After the success of Psycho, Hitchcock re-teamed with Ernest Lehman for this original screenplay idea: A blind pianist, Jimmy Shearing (a role for James Stewart), regains his sight after receiving the eyes of a dead man. Watching a Wild West show at Disneyland with his family, Shearing would have visions of being shot and would come to realize that the dead man was in fact murdered and the image of the murderer is still imprinted on the retina of his new eyes. The story would end with a chase around the ocean liner RMS Queen Mary. Walt Disney purportedly barred Hitchcock from shooting at Disneyland after seeing Psycho. Stewart left the project, Lehman argued with Hitchcock, and the script was never shot.
Village of the Stars (1962)
Hitchcock bought the rights to the Paul Stanton novel Village of the Stars and planned it as his follow up to the canceled The Blind Man project. The book follows a plane that is given an order to drop a nuclear bomb, only to have the order aborted. Unfortunately, the bomb has been let partially loose from its compartment, and the problem is that fuel is low and it has to be dropped somewhere.
Trap for a Solitary Man (1963)
Trap for a Solitary Man was scheduled to be directed by Hitchcock in Cinemascope for Twentieth Century-Fox. The story, based on a French play by M. Robert Thomas, follows a young married couple on holiday in the Alps. The wife disappears, and after a prolonged search the police bring back someone they claim to be her; she even says she is the man's wife, but the man has never seen her before. The play was adapted as the film Vanishing Act (1986).
Hitchcock approached Italian comedy-thriller writers Agenore Incrocci and Furio Scarpelli (Age & Scarpelli), writers of Big Deal on Madonna Street, to write a screenplay around an original idea Hitchcock had carried in his head since the late 1930s. A New York City hotel run by an Italian immigrant and his family who, unbeknownst to him, are using the hotel as cover for crimes, including the theft of a valuable coin from a guest of the hotel. (R.R.R.R. is the highest value of coin.)
The Italian screenwriters struggled with the story, and were not helped by the language barrier. Universal Studios wasn't keen on the idea and persuaded Hitchcock to move on to something else.
Kaleidoscope (1964 – 1967)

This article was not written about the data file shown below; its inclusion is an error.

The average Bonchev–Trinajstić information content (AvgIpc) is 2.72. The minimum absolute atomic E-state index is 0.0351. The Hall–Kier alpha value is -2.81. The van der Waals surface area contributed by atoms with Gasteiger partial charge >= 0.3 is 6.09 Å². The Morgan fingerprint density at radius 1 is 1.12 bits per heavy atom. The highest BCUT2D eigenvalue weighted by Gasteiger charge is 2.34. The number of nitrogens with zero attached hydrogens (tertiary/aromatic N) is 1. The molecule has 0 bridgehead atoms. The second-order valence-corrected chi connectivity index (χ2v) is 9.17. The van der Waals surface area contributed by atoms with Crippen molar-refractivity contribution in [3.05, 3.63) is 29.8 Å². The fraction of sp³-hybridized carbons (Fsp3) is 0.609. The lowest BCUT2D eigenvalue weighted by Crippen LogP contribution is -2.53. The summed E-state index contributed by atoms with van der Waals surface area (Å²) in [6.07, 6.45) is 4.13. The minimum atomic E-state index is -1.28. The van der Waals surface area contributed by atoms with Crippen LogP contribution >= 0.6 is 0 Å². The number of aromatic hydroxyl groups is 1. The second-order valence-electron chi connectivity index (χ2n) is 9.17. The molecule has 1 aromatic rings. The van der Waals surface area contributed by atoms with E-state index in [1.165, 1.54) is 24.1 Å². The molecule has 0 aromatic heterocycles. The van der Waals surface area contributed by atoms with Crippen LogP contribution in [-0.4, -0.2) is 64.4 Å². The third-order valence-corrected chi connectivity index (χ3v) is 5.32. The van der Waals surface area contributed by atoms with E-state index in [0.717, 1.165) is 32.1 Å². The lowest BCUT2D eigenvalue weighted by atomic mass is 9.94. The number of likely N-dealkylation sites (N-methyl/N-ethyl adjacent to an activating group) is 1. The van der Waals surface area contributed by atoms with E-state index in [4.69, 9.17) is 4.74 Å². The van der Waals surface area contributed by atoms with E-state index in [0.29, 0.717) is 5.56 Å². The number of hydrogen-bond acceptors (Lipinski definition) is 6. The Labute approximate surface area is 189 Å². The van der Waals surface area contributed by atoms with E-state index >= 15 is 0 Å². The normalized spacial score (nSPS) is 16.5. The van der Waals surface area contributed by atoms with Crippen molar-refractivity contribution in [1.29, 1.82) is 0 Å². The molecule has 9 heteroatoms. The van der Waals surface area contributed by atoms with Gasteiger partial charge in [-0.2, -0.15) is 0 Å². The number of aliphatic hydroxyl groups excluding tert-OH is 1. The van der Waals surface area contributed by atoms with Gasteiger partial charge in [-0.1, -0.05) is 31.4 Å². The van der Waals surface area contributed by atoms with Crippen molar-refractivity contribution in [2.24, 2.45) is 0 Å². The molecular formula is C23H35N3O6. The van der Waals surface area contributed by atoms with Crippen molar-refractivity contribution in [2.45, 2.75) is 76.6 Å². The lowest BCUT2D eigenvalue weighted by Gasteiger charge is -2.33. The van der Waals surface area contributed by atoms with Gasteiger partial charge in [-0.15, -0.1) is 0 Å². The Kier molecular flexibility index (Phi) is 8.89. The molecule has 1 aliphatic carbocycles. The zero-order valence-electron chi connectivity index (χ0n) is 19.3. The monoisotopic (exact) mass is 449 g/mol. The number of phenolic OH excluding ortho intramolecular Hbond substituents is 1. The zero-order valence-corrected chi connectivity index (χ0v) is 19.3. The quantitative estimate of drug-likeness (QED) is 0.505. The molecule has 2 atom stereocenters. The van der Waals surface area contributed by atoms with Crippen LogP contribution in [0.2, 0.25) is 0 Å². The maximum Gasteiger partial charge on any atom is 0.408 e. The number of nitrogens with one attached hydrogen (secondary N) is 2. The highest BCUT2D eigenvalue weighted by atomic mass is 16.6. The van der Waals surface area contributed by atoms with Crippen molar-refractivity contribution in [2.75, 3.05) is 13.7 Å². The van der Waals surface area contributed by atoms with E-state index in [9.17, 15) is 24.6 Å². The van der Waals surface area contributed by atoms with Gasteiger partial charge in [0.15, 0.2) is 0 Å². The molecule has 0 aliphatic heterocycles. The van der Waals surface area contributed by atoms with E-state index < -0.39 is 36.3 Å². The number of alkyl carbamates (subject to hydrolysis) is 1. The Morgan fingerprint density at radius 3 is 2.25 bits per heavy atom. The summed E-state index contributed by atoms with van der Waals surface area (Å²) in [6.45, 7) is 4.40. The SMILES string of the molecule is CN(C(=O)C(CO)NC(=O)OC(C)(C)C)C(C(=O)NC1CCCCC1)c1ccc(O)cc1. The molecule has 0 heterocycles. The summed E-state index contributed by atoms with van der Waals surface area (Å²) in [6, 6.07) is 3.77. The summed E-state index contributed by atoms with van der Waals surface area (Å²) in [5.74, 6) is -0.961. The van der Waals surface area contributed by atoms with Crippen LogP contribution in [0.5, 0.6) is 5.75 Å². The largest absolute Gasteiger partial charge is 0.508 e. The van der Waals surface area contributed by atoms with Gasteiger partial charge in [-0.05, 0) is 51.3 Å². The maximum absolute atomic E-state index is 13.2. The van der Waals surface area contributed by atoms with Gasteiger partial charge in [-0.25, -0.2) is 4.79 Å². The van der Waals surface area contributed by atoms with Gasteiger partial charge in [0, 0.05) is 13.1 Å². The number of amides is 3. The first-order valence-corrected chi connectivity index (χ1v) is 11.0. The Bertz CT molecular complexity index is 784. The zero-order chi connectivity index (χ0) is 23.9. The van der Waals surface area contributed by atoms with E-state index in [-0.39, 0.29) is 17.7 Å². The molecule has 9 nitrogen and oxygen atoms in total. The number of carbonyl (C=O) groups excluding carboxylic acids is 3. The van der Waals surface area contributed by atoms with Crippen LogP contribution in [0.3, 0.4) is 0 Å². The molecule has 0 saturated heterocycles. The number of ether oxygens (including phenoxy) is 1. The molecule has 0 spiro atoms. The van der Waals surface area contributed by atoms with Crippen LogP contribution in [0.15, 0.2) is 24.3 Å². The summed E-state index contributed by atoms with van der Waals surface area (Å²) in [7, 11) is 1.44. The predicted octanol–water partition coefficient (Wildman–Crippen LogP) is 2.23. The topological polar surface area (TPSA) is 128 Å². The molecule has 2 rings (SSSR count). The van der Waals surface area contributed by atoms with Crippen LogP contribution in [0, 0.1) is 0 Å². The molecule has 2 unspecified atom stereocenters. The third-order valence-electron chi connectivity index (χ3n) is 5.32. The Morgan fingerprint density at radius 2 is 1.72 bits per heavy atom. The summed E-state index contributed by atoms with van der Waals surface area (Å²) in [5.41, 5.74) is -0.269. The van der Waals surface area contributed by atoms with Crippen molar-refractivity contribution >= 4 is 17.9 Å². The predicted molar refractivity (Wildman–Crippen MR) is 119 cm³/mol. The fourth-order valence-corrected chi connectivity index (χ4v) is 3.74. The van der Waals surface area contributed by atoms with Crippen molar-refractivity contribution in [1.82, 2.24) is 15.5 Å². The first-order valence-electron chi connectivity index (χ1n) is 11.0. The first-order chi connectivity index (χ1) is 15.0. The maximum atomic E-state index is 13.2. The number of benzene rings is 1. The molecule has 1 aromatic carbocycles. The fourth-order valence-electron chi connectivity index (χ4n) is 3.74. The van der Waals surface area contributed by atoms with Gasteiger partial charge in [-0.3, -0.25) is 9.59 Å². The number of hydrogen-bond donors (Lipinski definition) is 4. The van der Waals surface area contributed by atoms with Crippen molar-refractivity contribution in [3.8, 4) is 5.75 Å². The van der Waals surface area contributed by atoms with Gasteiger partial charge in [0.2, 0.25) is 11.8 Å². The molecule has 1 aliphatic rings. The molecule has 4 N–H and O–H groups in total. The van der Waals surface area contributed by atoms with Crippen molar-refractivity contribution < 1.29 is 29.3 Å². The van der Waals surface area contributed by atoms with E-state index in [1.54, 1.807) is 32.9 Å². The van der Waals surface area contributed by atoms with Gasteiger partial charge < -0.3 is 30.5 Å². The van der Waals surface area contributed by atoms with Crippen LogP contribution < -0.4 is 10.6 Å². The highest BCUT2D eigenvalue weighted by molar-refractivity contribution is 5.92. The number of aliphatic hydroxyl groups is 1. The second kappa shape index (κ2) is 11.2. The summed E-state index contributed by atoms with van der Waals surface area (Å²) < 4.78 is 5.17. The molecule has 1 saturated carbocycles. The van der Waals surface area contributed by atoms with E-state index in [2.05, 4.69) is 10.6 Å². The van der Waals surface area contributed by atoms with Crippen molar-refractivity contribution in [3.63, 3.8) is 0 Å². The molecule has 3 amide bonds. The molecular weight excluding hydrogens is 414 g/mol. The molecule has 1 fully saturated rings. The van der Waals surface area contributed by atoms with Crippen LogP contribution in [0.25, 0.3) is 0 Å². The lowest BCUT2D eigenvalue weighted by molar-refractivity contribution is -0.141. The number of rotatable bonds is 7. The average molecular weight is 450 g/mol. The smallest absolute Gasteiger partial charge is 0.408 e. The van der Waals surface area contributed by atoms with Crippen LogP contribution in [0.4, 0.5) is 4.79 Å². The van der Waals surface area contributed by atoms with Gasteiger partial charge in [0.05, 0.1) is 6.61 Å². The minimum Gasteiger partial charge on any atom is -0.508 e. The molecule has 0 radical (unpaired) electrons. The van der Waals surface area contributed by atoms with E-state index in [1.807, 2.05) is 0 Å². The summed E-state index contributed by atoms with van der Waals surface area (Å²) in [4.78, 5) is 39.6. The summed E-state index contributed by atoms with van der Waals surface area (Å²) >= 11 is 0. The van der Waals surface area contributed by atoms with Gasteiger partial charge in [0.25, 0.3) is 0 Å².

An original screenplay about a necrophiliac serial killer in New York City. Hitchcock approached many writers including Samuel Taylor and Alec Coppel, but in the end engaged an old friend, Benn Levy to flesh out his sketchy idea.
The story would have revolved around a young, handsome bodybuilder (inspired by Neville Heath) who lures young women to their deaths. The New York police set a trap for him, with a policewoman posing as a potential victim. The script was based around three crescendoes dictated by Hitchcock: the first was a murder by a waterfall; the second murder would take place on a mothballed warship; and the finale, which would take place at an oil refinery with brightly colored drums.
Hitchcock showed his script to his friend François Truffaut. Though Truffaut admired the script, he felt uneasy about its relentless sex and violence. Unlike Psycho, these elements would not be hidden behind the respectable veneer of murder mystery and psychological suspense, and the killer would be the main character, the hero, the eyes of the audience. According to Donald Spoto's 1983 biography Hitchcock: The Dark Side of Genius, a 1967 version of the screenplay portrayed the murderer as homosexual in a distasteful way that upset and distressed Universal executives.
Universal vetoed the film, despite Hitchcock's assurances that he would make the film for under $1 million with a cast of unknowns, although David Hemmings, Robert Redford, and Michael Caine had all been suggested as leads. The film – alternately known as Frenzy or the more "sixties"-esque Kaleidoscope – would not be made, but some of the ideas – and the title – would be recycled into his 1972 thriller Frenzy.
The Short Night (1976 – 1979)
Hitchcock's last, unfinished project was The Short Night an adaptation of the spy thriller of the same name by Ronald Kirkbride. A British double agent (loosely based on George Blake) escapes from prison and flees to Moscow via Finland, where his wife and children are waiting. An American agent – whose brother was one of the traitor's victims – heads to Finland to intercept him but ends up falling for the wife. It would be Hitchcock's third attempt – after Torn Curtain and Topaz – to produce a "realistic Bond film". Clint Eastwood, Walter Matthau, and Sean Connery were possible male leads. Liv Ullman was asked to play the double agent's wife.
The first writer assigned to the picture, James Costigan, quarrelled with the director, who asked for him to be paid off. Then Hitchcock's old sparring partner Ernest Lehman agreed to work on the script. Lehman felt the story should focus on the American spy and left out the double agent's jailbreak. Lehman left the film, too, and Hitchcock asked old friend Norman Lloyd to help him write a long treatment (outline). Lloyd, like Universal, was concerned that Hitchcock's failing health meant that the movie might not get made. When Hitchcock suggested moving straight on to the screenplay, Lloyd objected saying they weren't ready. Hitchcock reacted angrily, fired Lloyd, and worked on the treatment himself.
After a while, Hitchcock accepted that he needed another writer to work with him, and Universal suggested David Freeman. Freeman helped Hitchcock complete the treatment and wrote the screenplay. He wrote about his experiences in The Last Days of Hitchcock, which included his completed screenplay. But it was felt that Hitchcock would not have the strength to shoot the movie with its location filming and action set pieces. Universal decided to kill the project and close Hitchcock's expensive office on the Universal lot. The director died a year later.